May 15, 2013 is probably not a day you remember. Would it help if I remind you that the newspapers were filled with the story of movie star Angelina Jolie’s preventative mastectomy, after she’d tested positive for the BRCA1 gene mutation?
It’s not a day I’ll forget. Because on May 15 I learned that I, too, was BRCA1-positive. Like Angelina, I had an 80% chance of breast cancer.
It wasn’t such a surprise to me – I’d been diagnosed with breast cancer already, when I was 29 years old. By the time Angelina’s news came out, I’d just finished chemotherapy.
The future has changed irrevocably for all of us. Even for my baby, Summer, who was 18 months old when I was diagnosed. She turned two during the six months of treatment that I hope have cured the cancer, but which have turned life upside-down for our little family – me, my partner Kurt, and Summer.
My journey through breast cancer started with a dream. Last October, I dreamed I saw my Nana, my great-grandmother, who died nine years ago. Our family is Irish, very close to each other, and Nana was a mainstay of the family. In fact, she raised my mother after my grandmother – Nana’s daughter – died of breast cancer at age 37. Nana ended up living with my family for 20 years, and I adored her.
But I didn’t expect to see her in the middle of the night! In my dream, she said, “Emerald, check your breast.” I couldn’t see her properly, because she was so close to my face, but I knew the feel of her fingers – Nana had the gnarliest fingers! – as she picked up my hand, and moved it to my right breast.
I woke up with my hand on my breast, and I could feel it. A lump. Hard. About the size of a ten-cent piece.
I thought, what do I do now? It was three a.m., so after a bit of tossing and turning, I went back to sleep. In the morning, my first thought was, is the lump still there, or was it just a bad dream? I felt my breast. Still there.
I woke Kurt, and asked him, “Is this normal?”
Kurt’s not an expert on breast lumps, but he was pretty sure it wasn’t normal.
Unfortunately, it was Labour Weekend, so I had to wait a few days before I could get to my GP, who sent me straight for a mammogram. The radiologist showed me the films, pointed out the lump. She said it probably wasn’t breast cancer. She said, “You’re too young.”
But the lump was suspicious enough for me to need a biopsy – I didn’t even know what a biopsy was at that stage. I had the test, and the results came on a Friday afternoon: it was cancer.
It was the worst day of my life. My mum was with me when I got the call. Kurt came straight home – he knew it was bad news the moment he heard my voice on the phone – and my sisters and dad came over, too. I’m so lucky to have them, to know they’re with me through everything.
I had my surgery, a lumpectomy, six weeks after my mammogram. By then, the lump had grown from 19mm to 26mm. It turned out I had Triple Negative Breast Cancer, which is particularly aggressive, and often affects younger women.
Thinking back, the surgery was the easy part. I was fit – before Summer was born I used to be a power-lifter, and I’d kept up my gym membership – and I recovered well. Thankfully, my lymph nodes were clear. Although the cancer was quite advanced, grade three, it hadn’t spread.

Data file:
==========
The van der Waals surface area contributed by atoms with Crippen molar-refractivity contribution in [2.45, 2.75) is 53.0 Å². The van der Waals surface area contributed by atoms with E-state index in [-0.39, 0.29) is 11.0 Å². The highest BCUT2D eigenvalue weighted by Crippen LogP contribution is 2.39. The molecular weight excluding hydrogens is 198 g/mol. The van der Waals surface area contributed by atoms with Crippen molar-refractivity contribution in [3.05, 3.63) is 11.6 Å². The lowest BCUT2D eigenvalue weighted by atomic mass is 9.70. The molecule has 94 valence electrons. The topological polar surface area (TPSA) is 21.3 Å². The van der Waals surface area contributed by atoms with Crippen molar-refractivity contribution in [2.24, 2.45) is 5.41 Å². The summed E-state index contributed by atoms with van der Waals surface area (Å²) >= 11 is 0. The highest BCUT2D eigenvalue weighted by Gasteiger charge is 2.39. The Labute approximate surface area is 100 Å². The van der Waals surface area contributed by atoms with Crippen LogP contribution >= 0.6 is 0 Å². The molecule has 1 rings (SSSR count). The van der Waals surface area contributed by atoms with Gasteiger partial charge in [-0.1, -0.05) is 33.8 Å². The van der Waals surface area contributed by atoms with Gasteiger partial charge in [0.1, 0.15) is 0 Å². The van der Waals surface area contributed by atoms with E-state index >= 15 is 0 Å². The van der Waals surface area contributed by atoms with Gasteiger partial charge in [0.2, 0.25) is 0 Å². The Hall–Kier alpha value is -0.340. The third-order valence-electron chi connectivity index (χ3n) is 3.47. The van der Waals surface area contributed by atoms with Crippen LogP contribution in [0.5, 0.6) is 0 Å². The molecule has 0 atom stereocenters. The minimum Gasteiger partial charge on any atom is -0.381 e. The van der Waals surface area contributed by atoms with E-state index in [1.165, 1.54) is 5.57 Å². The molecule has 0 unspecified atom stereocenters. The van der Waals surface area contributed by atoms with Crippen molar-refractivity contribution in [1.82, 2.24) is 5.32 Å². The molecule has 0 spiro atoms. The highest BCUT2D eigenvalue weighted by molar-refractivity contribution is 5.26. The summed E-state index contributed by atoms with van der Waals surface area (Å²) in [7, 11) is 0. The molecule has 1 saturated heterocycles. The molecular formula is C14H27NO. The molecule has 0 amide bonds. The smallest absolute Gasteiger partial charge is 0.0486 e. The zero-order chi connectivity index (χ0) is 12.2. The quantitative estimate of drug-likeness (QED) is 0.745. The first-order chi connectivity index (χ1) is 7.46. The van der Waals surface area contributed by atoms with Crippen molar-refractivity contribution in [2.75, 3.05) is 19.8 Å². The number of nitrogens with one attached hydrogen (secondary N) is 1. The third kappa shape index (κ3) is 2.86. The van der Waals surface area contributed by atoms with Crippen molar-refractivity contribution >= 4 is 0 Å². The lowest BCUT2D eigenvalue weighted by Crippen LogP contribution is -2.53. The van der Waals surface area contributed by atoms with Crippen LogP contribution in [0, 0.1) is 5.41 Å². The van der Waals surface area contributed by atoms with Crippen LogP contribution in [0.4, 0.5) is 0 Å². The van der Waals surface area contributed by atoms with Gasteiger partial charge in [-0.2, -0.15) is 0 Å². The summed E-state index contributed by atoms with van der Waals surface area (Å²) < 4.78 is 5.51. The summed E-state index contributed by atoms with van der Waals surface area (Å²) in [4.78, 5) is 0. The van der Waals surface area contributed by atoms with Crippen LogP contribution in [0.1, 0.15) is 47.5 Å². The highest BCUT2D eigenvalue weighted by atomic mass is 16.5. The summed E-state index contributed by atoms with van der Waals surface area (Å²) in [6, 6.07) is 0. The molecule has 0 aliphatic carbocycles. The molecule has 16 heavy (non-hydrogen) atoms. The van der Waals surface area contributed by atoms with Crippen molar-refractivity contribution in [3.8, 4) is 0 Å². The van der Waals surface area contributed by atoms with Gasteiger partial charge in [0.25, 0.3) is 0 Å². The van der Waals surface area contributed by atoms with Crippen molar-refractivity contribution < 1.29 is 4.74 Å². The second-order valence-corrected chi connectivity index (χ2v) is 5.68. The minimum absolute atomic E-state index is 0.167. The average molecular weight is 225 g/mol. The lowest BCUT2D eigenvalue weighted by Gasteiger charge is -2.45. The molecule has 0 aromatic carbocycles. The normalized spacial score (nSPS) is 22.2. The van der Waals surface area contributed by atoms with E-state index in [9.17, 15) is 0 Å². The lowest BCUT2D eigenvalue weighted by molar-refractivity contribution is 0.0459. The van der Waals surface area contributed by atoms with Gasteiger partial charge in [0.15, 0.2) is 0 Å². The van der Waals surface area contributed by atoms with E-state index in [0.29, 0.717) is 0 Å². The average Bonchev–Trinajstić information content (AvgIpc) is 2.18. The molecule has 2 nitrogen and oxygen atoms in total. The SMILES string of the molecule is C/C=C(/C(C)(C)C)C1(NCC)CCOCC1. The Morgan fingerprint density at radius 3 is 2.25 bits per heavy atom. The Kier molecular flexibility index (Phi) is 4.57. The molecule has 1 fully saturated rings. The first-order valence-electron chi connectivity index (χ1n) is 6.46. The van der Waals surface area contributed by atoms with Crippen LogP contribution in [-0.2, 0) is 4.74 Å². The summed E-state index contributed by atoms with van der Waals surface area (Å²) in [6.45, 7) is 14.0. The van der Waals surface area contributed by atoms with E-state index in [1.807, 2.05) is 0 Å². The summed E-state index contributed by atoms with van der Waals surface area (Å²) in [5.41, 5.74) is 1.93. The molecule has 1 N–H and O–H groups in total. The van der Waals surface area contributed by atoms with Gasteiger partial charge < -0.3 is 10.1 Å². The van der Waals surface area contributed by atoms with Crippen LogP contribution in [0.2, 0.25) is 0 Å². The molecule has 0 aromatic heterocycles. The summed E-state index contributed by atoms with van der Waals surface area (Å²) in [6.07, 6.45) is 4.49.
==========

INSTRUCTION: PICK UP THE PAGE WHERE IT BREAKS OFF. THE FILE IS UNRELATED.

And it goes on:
I felt pretty good at that stage. Our family had a really nice Christmas, a lovely summer break.
In January, I went for counselling to see if I should have the genetic test that would determine if I was positive for one of the BRCA gene mutations that increase the chance of breast cancer. My grandmother’s death at such a young age was sufficiently worrying to justify the test – I couldn’t stop thinking how my mum had been left without her mother. So I had the test, and was told the results would take about four months.
Then, in mid-January, I started chemotherapy. Chemo burned my hands to smithereens. When Summer came to me for a hug, or to be picked up, I had to pull away. She was too young to understand fully, but she’d say, “Mummy sore.” I would just cry.
I developed dreadful mouth ulcers. I couldn’t drink anything except small sips of warm water – cold water hurt too much – and I couldn’t eat much other than mashed potato.
I’m a chef, I love to cook. So although I couldn’t eat my own food, I still wanted to cook for Kurt. But the drugs affected my taste buds. I’d work hard to create a dish, and it would taste awful.
Kurt was amazing through it all. I can say that breast cancer has brought us so close together, even though it’s been such a strain financially. Still, by the time I got to my last treatment in May, we were all just sick of it.
I remember saying to Mum, “I’d rather die than go through this again.”
Then the results of my genetic test came back. I was BRCA1 positive. Which meant there was a very high chance that I would indeed go through it all again.
I didn’t want to die, and I didn’t want more breast cancer.
Breasts, or life? It was an easy choice.To me, my breasts had become cancer-carrying time bombs.
Like Angelina Jolie, I decided to have a preventative double mastectomy, with reconstruction.
I look down at my hands, still scarred from the chemo, still unable to touch hot water, and know that I want to stick around. I want to hold my daughter. And, hopefully, one day, a new baby.
But this story doesn’t end with me. My mother and my two sisters are about to be tested for BRCA1. Summer will be tested when she’s around university age. Whatever the results, whatever they all decide, I’ll be there for them, the way they were for me.
My life before breast cancer was like a dream. I used to complain about the traffic, or worry about what we’d have for dinner. Now, I love those problems, because they’re a sign of a normal life. A sign of hope.